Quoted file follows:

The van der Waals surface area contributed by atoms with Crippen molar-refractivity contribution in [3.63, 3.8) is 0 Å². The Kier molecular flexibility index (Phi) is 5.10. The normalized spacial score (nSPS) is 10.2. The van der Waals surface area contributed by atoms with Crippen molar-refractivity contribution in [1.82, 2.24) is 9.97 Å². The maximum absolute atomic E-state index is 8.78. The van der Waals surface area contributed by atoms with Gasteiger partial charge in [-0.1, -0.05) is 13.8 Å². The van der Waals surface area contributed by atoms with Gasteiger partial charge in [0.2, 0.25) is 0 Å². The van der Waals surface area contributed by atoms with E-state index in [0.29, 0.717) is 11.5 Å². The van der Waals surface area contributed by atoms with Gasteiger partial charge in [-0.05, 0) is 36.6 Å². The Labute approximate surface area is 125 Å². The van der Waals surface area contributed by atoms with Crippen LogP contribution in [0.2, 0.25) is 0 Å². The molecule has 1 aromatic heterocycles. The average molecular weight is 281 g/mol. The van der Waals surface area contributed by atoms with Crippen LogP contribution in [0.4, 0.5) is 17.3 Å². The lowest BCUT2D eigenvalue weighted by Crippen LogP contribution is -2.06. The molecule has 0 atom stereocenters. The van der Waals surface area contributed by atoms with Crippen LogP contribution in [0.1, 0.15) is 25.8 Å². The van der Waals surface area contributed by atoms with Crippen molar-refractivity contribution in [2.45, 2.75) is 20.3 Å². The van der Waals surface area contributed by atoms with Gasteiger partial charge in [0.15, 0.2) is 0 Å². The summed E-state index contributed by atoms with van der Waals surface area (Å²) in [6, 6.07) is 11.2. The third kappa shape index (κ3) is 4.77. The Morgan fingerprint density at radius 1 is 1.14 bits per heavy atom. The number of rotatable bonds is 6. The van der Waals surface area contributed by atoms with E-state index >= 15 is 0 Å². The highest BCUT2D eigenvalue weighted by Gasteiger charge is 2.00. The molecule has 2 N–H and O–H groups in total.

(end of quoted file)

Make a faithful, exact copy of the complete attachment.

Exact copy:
The van der Waals surface area contributed by atoms with Crippen molar-refractivity contribution in [3.63, 3.8) is 0 Å². The Kier molecular flexibility index (Phi) is 5.10. The normalized spacial score (nSPS) is 10.2. The van der Waals surface area contributed by atoms with Crippen molar-refractivity contribution in [1.82, 2.24) is 9.97 Å². The maximum absolute atomic E-state index is 8.78. The van der Waals surface area contributed by atoms with Gasteiger partial charge in [-0.1, -0.05) is 13.8 Å². The van der Waals surface area contributed by atoms with Gasteiger partial charge in [0.2, 0.25) is 0 Å². The van der Waals surface area contributed by atoms with E-state index in [0.29, 0.717) is 11.5 Å². The van der Waals surface area contributed by atoms with Gasteiger partial charge in [-0.05, 0) is 36.6 Å². The Labute approximate surface area is 125 Å². The van der Waals surface area contributed by atoms with Crippen LogP contribution in [0.2, 0.25) is 0 Å². The molecule has 1 aromatic heterocycles. The average molecular weight is 281 g/mol. The van der Waals surface area contributed by atoms with Crippen LogP contribution in [0.4, 0.5) is 17.3 Å². The lowest BCUT2D eigenvalue weighted by Crippen LogP contribution is -2.06. The molecule has 0 atom stereocenters. The van der Waals surface area contributed by atoms with Crippen LogP contribution in [0.1, 0.15) is 25.8 Å². The van der Waals surface area contributed by atoms with Crippen molar-refractivity contribution in [2.45, 2.75) is 20.3 Å². The van der Waals surface area contributed by atoms with Gasteiger partial charge in [0.15, 0.2) is 0 Å². The summed E-state index contributed by atoms with van der Waals surface area (Å²) in [6, 6.07) is 11.2. The third kappa shape index (κ3) is 4.77. The Morgan fingerprint density at radius 1 is 1.14 bits per heavy atom. The number of rotatable bonds is 6. The van der Waals surface area contributed by atoms with E-state index >= 15 is 0 Å². The highest BCUT2D eigenvalue weighted by Gasteiger charge is 2.00. The molecule has 2 N–H and O–H groups in total.